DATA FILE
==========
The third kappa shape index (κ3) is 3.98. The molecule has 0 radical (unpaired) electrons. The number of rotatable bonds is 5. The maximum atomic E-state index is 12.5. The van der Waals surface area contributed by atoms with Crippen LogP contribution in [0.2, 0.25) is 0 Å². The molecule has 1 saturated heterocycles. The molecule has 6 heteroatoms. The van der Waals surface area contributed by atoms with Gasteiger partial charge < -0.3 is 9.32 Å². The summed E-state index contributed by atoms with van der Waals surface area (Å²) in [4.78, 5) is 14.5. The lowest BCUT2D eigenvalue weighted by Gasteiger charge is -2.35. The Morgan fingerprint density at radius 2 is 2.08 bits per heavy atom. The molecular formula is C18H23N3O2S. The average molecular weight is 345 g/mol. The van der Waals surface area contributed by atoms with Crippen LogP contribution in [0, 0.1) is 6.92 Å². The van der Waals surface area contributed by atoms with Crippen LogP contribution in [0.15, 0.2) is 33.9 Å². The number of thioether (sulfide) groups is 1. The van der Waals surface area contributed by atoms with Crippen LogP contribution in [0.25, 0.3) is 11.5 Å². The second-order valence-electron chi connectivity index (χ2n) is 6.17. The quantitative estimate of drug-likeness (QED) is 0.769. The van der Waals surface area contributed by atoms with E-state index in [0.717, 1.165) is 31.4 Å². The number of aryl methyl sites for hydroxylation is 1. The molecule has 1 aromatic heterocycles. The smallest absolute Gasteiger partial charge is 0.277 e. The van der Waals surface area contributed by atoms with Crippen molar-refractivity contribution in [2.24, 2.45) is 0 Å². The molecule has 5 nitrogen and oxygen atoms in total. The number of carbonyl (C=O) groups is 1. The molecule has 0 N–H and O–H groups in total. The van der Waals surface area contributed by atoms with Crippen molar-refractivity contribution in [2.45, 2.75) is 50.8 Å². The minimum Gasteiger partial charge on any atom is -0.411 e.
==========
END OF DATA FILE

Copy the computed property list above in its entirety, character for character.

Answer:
The third kappa shape index (κ3) is 3.98. The molecule has 0 radical (unpaired) electrons. The number of rotatable bonds is 5. The maximum atomic E-state index is 12.5. The van der Waals surface area contributed by atoms with Crippen LogP contribution in [0.2, 0.25) is 0 Å². The molecule has 1 saturated heterocycles. The molecule has 6 heteroatoms. The van der Waals surface area contributed by atoms with Gasteiger partial charge < -0.3 is 9.32 Å². The summed E-state index contributed by atoms with van der Waals surface area (Å²) in [4.78, 5) is 14.5. The lowest BCUT2D eigenvalue weighted by Gasteiger charge is -2.35. The Morgan fingerprint density at radius 2 is 2.08 bits per heavy atom. The molecular formula is C18H23N3O2S. The average molecular weight is 345 g/mol. The van der Waals surface area contributed by atoms with Crippen LogP contribution in [0, 0.1) is 6.92 Å². The van der Waals surface area contributed by atoms with Crippen LogP contribution in [0.15, 0.2) is 33.9 Å². The number of thioether (sulfide) groups is 1. The van der Waals surface area contributed by atoms with Crippen LogP contribution in [0.25, 0.3) is 11.5 Å². The second-order valence-electron chi connectivity index (χ2n) is 6.17. The quantitative estimate of drug-likeness (QED) is 0.769. The van der Waals surface area contributed by atoms with E-state index in [0.717, 1.165) is 31.4 Å². The number of aryl methyl sites for hydroxylation is 1. The molecule has 1 aromatic heterocycles. The smallest absolute Gasteiger partial charge is 0.277 e. The van der Waals surface area contributed by atoms with Crippen molar-refractivity contribution in [2.24, 2.45) is 0 Å². The molecule has 5 nitrogen and oxygen atoms in total. The number of carbonyl (C=O) groups is 1. The molecule has 0 N–H and O–H groups in total. The van der Waals surface area contributed by atoms with Crippen molar-refractivity contribution in [2.45, 2.75) is 50.8 Å². The minimum Gasteiger partial charge on any atom is -0.411 e.